# what happens when the carry bit is zero in addition/subtraction algo for hardware This is the algorithm in flow diagram for addition and subtraction in computers.

A(s) is the sign bit of A
B(s) is the sign bit of B

//(s) denotes the subscript

E is the register that has a carry bit AVF is the register that carries the overflow bit. A + As is the accumulator register. (A saver !) Initially the XOR operation is carried that checks if the sign bit of two numbers is same or not.

I understand this algorithm except the circled part. What is happening when E = 0 ? Please explain taking a simple example.

• there should be an algorithm tag in electronics.stackexchange.com – Suhail Gupta Nov 17 '11 at 14:06
• That diagram looks more complicated than it ought to be. For subtraction you need just to complement B and consider the Borrow flag of subtraction be the complement of the Carry flag. Then you can just use addition. – starblue Nov 17 '11 at 19:35
• @starblue: I agree; this looks unnecessarily complicated. – davidcary Nov 18 '11 at 3:25
• @ davidcary @ starblue then can you please give a more modern flow chart – Suhail Gupta Nov 18 '11 at 7:38

What is happening is:

1. A is inverted.
2. A has 1 added to it.
3. A is inverted again.

This generates what is called the "Two's Complement" of the number in A.

Two's Complement is a way of encoding negative numbers in binary.

• @ Majenko what is the need to encode here ? What do i get after encoding ? – Suhail Gupta Nov 17 '11 at 16:14
• Description "3." above is wrong. A is not inverted again, as the last line in the flow chart is inverting A(s) which is described as the sign bit for A, not inverting A proper. Steps 1. and 2. alone do do a 2's complement, thus negating the numeric value in A. A(s) seems to be a separate register. – mgkrebbs Nov 18 '11 at 7:46
• I find it very hard to see the esses on the diagram, the size and quality is too low. – Majenko Nov 18 '11 at 7:59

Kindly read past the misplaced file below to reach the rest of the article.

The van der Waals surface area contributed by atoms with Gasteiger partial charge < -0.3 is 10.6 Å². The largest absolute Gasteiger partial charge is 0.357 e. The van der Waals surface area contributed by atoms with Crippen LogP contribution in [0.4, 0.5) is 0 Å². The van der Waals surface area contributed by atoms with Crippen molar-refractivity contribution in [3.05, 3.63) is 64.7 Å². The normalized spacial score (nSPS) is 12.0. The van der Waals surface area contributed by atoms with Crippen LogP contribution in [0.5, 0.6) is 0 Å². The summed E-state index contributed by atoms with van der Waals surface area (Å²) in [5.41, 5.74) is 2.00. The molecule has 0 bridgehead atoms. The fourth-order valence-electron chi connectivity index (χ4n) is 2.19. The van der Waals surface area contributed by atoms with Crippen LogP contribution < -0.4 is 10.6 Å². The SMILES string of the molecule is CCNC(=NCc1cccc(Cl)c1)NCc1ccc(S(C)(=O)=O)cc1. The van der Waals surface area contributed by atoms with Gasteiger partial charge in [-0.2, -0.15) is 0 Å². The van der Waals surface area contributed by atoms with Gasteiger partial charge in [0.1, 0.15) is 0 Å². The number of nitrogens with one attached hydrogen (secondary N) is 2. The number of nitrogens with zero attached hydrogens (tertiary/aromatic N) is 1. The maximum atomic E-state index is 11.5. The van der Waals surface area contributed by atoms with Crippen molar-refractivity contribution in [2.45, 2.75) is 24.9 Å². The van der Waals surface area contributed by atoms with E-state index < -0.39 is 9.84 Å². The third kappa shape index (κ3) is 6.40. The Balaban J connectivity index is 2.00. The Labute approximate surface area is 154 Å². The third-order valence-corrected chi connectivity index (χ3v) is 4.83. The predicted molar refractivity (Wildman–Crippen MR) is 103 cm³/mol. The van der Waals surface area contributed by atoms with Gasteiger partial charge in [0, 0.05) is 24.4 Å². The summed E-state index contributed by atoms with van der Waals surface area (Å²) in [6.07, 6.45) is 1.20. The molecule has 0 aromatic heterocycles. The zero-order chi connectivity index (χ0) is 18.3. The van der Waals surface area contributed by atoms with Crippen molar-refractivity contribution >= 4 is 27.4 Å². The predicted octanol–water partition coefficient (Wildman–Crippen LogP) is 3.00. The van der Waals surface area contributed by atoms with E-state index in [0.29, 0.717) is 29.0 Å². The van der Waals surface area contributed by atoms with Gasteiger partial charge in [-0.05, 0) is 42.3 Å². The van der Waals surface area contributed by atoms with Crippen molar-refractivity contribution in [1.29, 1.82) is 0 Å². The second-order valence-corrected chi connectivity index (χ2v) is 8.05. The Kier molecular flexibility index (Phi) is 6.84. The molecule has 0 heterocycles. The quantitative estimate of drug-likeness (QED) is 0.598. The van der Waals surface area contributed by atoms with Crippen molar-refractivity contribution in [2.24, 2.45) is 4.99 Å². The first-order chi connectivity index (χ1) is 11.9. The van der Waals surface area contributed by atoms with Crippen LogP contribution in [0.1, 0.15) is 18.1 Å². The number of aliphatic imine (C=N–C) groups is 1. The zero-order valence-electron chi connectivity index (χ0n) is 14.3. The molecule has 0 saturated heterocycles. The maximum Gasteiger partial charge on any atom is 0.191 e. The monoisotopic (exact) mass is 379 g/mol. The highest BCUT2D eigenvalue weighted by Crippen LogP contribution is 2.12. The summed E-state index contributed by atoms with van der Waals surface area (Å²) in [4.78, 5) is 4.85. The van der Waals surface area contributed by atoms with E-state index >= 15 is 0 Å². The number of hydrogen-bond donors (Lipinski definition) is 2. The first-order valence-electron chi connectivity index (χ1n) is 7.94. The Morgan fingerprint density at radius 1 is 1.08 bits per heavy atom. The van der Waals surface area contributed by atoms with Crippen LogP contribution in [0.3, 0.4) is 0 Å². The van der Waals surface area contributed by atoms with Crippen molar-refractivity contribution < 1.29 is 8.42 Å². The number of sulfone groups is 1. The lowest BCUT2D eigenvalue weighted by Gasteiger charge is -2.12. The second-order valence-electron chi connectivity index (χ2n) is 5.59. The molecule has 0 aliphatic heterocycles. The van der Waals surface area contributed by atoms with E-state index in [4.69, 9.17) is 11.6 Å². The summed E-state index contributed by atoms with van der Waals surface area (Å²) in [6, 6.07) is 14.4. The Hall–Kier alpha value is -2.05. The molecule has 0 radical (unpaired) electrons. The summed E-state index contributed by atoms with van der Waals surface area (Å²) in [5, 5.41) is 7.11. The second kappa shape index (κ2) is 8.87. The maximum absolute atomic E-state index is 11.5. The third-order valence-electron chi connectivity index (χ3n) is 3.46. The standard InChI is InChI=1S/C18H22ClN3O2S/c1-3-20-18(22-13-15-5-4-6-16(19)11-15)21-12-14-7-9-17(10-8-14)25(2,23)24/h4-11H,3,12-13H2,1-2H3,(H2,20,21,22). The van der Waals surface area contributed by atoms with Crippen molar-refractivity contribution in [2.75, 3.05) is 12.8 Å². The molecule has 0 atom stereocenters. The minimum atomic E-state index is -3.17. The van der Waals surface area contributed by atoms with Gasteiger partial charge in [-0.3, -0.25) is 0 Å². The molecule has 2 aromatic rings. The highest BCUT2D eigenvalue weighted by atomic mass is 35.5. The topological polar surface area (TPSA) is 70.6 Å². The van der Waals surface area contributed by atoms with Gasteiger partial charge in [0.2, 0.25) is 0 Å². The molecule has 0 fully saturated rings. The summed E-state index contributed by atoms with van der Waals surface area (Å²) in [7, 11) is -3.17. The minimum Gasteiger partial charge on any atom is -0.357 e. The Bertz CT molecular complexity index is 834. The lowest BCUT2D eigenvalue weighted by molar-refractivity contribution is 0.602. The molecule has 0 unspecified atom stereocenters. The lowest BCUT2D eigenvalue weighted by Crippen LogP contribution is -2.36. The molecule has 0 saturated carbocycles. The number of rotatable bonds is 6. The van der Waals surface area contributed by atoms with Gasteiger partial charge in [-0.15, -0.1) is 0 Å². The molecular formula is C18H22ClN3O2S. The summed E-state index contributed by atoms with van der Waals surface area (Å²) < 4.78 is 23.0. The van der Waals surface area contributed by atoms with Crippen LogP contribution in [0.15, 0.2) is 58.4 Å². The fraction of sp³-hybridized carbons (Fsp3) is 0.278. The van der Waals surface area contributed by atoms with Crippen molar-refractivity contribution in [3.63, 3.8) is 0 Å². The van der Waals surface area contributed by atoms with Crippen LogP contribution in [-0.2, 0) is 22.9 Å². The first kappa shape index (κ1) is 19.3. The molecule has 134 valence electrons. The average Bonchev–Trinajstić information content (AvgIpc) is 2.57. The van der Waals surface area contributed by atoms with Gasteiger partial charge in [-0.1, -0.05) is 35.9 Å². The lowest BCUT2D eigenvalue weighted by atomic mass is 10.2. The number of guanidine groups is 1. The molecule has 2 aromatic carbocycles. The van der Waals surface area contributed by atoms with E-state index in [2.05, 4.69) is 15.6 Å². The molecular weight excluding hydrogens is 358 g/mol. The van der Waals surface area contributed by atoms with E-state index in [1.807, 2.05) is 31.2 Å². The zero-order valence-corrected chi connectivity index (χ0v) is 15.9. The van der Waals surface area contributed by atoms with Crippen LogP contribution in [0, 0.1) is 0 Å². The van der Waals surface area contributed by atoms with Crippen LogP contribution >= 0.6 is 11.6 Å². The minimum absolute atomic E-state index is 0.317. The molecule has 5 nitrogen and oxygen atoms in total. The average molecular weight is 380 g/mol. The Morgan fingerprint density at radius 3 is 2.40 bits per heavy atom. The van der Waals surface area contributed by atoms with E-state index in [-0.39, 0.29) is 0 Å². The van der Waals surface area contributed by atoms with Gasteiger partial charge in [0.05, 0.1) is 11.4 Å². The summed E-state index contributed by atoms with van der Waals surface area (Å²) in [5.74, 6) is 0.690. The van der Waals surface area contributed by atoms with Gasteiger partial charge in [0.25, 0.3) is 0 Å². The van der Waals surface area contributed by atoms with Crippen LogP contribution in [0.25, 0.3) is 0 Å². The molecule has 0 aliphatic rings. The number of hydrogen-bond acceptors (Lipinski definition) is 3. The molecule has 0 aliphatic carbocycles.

The vast majority of modern ALUs are "two's complement" adders, which don't need the "extra" steps you circled.

This looks like a sign-and-magnitude ALU, which I haven't seen in years.

Let's say we are subtracting (+7)-(+9). In sign-and-magnitude format, we have

As = +; A = 0000_0111 (represents +7 in sign-and-magnitude notation)
Bs = +; B = 0000_1001 (represents +9 in sign-and-magnitude notation)


The first decision compares the signs. Since +7 and +9 have the same sign (both positive), we go down the operations on the left:

EA <- A + !B + 1 = 0000_0111 + 1111_0110 + 1 = 0_1111_1110


so now

E = 0; A = 1111_1110


This is the two's complement representation of the result. A two's complement ALU pretty much finishes here. This flowchart illustrates a sign-and-magnitude ALU, which takes a few more steps:

Since that carry bit E is now 0, that implies that A was originally less than B, so we need to do a special fix-up to convert from two's complement notation to sign-and-magnitude notation:

A <- !A + 1 = !(1111_1110) + 1 = 0000_0001 + 1 = 0000_0010
As <- !As = !(+)


so we end up with

As = -; A = 0000_0010 (represents -2 in sign-and-magnitude notation)


Is that the correct result for (+7)-(+9) ?

oh i explain! actually u have to do a simple subtraction first what is the value of 4-12 i.e -8 now come in binary equivalent of above decimal subtraction 4= 00100 12= 11000 -12= 2s comp of 11000 i.e 00111+1=01000 now 4-12= 4+(-12)= 00100+01000= 01100 and 01100= 12 :O but 4-12!=12!!!!!!! actually if 0 is in 1st bit i.e in carry bit e=0 we have to make the 2s comp of ans to got the actual answer so 2`s compliment of 01100= 10011+1= 10100 1st bit 1 denote that the answer commes was negative and rest denote the answer i.e inn 10100 10100 means -ve 0100 i.e. -8 which is our real answer :) hope you got